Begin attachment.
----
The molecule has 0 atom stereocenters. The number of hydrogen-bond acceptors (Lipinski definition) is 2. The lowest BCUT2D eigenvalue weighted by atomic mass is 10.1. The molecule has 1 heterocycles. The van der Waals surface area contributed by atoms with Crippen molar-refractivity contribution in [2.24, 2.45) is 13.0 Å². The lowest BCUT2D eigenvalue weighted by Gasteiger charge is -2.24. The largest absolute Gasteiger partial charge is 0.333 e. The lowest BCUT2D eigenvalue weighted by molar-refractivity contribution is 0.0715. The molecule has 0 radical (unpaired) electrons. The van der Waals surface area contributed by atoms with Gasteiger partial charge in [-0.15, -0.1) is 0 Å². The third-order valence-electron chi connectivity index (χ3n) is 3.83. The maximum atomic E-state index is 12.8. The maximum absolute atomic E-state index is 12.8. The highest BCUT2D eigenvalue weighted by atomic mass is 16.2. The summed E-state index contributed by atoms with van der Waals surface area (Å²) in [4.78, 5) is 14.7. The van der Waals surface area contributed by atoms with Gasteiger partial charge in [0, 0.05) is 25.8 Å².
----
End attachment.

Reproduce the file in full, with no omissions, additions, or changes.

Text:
The molecule has 0 atom stereocenters. The number of hydrogen-bond acceptors (Lipinski definition) is 2. The lowest BCUT2D eigenvalue weighted by atomic mass is 10.1. The molecule has 1 heterocycles. The van der Waals surface area contributed by atoms with Crippen molar-refractivity contribution in [2.24, 2.45) is 13.0 Å². The lowest BCUT2D eigenvalue weighted by Gasteiger charge is -2.24. The largest absolute Gasteiger partial charge is 0.333 e. The lowest BCUT2D eigenvalue weighted by molar-refractivity contribution is 0.0715. The molecule has 0 radical (unpaired) electrons. The van der Waals surface area contributed by atoms with Gasteiger partial charge in [-0.15, -0.1) is 0 Å². The third-order valence-electron chi connectivity index (χ3n) is 3.83. The maximum atomic E-state index is 12.8. The maximum absolute atomic E-state index is 12.8. The highest BCUT2D eigenvalue weighted by atomic mass is 16.2. The summed E-state index contributed by atoms with van der Waals surface area (Å²) in [4.78, 5) is 14.7. The van der Waals surface area contributed by atoms with Gasteiger partial charge in [0, 0.05) is 25.8 Å².